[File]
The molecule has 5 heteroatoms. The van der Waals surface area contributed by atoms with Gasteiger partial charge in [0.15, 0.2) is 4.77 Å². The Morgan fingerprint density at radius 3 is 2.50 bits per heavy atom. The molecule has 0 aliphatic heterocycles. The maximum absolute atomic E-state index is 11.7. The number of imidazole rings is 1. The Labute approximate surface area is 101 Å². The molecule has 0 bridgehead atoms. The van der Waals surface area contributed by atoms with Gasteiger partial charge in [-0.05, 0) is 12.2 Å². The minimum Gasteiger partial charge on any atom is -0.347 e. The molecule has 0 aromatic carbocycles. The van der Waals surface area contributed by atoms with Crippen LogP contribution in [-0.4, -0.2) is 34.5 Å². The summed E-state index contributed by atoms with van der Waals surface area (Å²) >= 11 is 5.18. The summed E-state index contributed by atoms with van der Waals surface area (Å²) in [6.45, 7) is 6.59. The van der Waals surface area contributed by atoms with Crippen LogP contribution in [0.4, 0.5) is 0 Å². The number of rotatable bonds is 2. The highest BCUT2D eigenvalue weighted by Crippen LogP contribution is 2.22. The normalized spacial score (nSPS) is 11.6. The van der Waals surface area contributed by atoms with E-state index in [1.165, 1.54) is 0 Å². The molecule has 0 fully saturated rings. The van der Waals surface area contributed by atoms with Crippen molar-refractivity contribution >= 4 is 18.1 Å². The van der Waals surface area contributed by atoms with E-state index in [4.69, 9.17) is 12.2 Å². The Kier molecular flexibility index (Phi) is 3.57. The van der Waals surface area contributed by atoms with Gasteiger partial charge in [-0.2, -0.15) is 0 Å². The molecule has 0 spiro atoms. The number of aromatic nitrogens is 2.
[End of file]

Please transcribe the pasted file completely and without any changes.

The molecule has 5 heteroatoms. The van der Waals surface area contributed by atoms with Gasteiger partial charge in [0.15, 0.2) is 4.77 Å². The Morgan fingerprint density at radius 3 is 2.50 bits per heavy atom. The molecule has 0 aliphatic heterocycles. The maximum absolute atomic E-state index is 11.7. The number of imidazole rings is 1. The Labute approximate surface area is 101 Å². The molecule has 0 bridgehead atoms. The van der Waals surface area contributed by atoms with Gasteiger partial charge in [-0.05, 0) is 12.2 Å². The minimum Gasteiger partial charge on any atom is -0.347 e. The molecule has 0 aromatic carbocycles. The van der Waals surface area contributed by atoms with Crippen LogP contribution in [-0.4, -0.2) is 34.5 Å². The summed E-state index contributed by atoms with van der Waals surface area (Å²) >= 11 is 5.18. The summed E-state index contributed by atoms with van der Waals surface area (Å²) in [6.45, 7) is 6.59. The van der Waals surface area contributed by atoms with Crippen LogP contribution in [0.4, 0.5) is 0 Å². The number of rotatable bonds is 2. The highest BCUT2D eigenvalue weighted by Crippen LogP contribution is 2.22. The normalized spacial score (nSPS) is 11.6. The van der Waals surface area contributed by atoms with E-state index in [1.165, 1.54) is 0 Å². The molecule has 0 fully saturated rings. The van der Waals surface area contributed by atoms with Crippen molar-refractivity contribution >= 4 is 18.1 Å². The van der Waals surface area contributed by atoms with E-state index in [4.69, 9.17) is 12.2 Å². The Kier molecular flexibility index (Phi) is 3.57. The van der Waals surface area contributed by atoms with Gasteiger partial charge in [-0.2, -0.15) is 0 Å². The molecule has 0 spiro atoms. The number of aromatic nitrogens is 2.